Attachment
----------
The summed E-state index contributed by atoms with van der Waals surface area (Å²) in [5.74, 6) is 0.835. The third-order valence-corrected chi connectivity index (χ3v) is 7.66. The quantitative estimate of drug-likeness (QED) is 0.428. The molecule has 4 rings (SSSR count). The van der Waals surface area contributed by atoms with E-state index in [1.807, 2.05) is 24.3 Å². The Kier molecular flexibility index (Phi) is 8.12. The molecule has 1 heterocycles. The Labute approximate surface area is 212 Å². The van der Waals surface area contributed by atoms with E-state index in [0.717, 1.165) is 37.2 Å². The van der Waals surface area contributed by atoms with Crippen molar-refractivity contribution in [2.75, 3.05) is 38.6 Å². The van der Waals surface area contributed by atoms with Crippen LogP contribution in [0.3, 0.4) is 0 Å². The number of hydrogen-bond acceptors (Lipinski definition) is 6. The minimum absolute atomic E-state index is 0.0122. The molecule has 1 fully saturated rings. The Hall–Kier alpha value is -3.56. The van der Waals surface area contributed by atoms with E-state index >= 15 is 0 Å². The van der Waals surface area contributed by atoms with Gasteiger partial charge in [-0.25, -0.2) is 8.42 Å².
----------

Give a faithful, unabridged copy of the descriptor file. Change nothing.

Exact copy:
The summed E-state index contributed by atoms with van der Waals surface area (Å²) in [5.74, 6) is 0.835. The third-order valence-corrected chi connectivity index (χ3v) is 7.66. The quantitative estimate of drug-likeness (QED) is 0.428. The molecule has 4 rings (SSSR count). The van der Waals surface area contributed by atoms with E-state index in [1.807, 2.05) is 24.3 Å². The Kier molecular flexibility index (Phi) is 8.12. The molecule has 1 heterocycles. The Labute approximate surface area is 212 Å². The van der Waals surface area contributed by atoms with E-state index in [0.717, 1.165) is 37.2 Å². The van der Waals surface area contributed by atoms with Crippen molar-refractivity contribution in [2.75, 3.05) is 38.6 Å². The van der Waals surface area contributed by atoms with Crippen LogP contribution in [0.3, 0.4) is 0 Å². The number of hydrogen-bond acceptors (Lipinski definition) is 6. The minimum absolute atomic E-state index is 0.0122. The molecule has 1 fully saturated rings. The Hall–Kier alpha value is -3.56. The van der Waals surface area contributed by atoms with E-state index >= 15 is 0 Å². The van der Waals surface area contributed by atoms with Gasteiger partial charge in [-0.25, -0.2) is 8.42 Å².